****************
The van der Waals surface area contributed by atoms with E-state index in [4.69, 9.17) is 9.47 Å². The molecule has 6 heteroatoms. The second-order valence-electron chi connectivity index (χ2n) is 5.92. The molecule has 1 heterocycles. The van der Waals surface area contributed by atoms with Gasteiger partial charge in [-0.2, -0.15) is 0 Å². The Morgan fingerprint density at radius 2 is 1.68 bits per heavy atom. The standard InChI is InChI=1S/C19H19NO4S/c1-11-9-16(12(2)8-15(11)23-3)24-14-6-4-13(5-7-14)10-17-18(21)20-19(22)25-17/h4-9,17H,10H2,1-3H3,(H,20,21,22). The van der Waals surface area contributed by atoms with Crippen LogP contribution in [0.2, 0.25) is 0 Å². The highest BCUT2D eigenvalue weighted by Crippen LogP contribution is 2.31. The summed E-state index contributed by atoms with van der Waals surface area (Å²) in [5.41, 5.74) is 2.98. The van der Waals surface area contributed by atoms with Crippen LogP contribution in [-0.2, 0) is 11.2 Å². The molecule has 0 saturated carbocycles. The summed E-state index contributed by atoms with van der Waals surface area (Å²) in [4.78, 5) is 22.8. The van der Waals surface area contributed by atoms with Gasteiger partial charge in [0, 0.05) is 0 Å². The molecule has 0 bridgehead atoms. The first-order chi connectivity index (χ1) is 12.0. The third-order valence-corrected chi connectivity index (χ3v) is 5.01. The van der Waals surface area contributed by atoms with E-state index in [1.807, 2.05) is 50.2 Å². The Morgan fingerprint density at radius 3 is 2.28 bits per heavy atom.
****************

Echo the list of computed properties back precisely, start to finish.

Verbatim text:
The van der Waals surface area contributed by atoms with E-state index in [4.69, 9.17) is 9.47 Å². The molecule has 6 heteroatoms. The second-order valence-electron chi connectivity index (χ2n) is 5.92. The molecule has 1 heterocycles. The van der Waals surface area contributed by atoms with Gasteiger partial charge in [-0.2, -0.15) is 0 Å². The Morgan fingerprint density at radius 2 is 1.68 bits per heavy atom. The standard InChI is InChI=1S/C19H19NO4S/c1-11-9-16(12(2)8-15(11)23-3)24-14-6-4-13(5-7-14)10-17-18(21)20-19(22)25-17/h4-9,17H,10H2,1-3H3,(H,20,21,22). The van der Waals surface area contributed by atoms with Crippen LogP contribution in [0.2, 0.25) is 0 Å². The highest BCUT2D eigenvalue weighted by Crippen LogP contribution is 2.31. The summed E-state index contributed by atoms with van der Waals surface area (Å²) in [5.41, 5.74) is 2.98. The van der Waals surface area contributed by atoms with Crippen LogP contribution in [-0.2, 0) is 11.2 Å². The molecule has 0 saturated carbocycles. The summed E-state index contributed by atoms with van der Waals surface area (Å²) in [4.78, 5) is 22.8. The van der Waals surface area contributed by atoms with Gasteiger partial charge in [0, 0.05) is 0 Å². The molecule has 0 bridgehead atoms. The first-order chi connectivity index (χ1) is 12.0. The third-order valence-corrected chi connectivity index (χ3v) is 5.01. The van der Waals surface area contributed by atoms with E-state index in [1.807, 2.05) is 50.2 Å². The Morgan fingerprint density at radius 3 is 2.28 bits per heavy atom.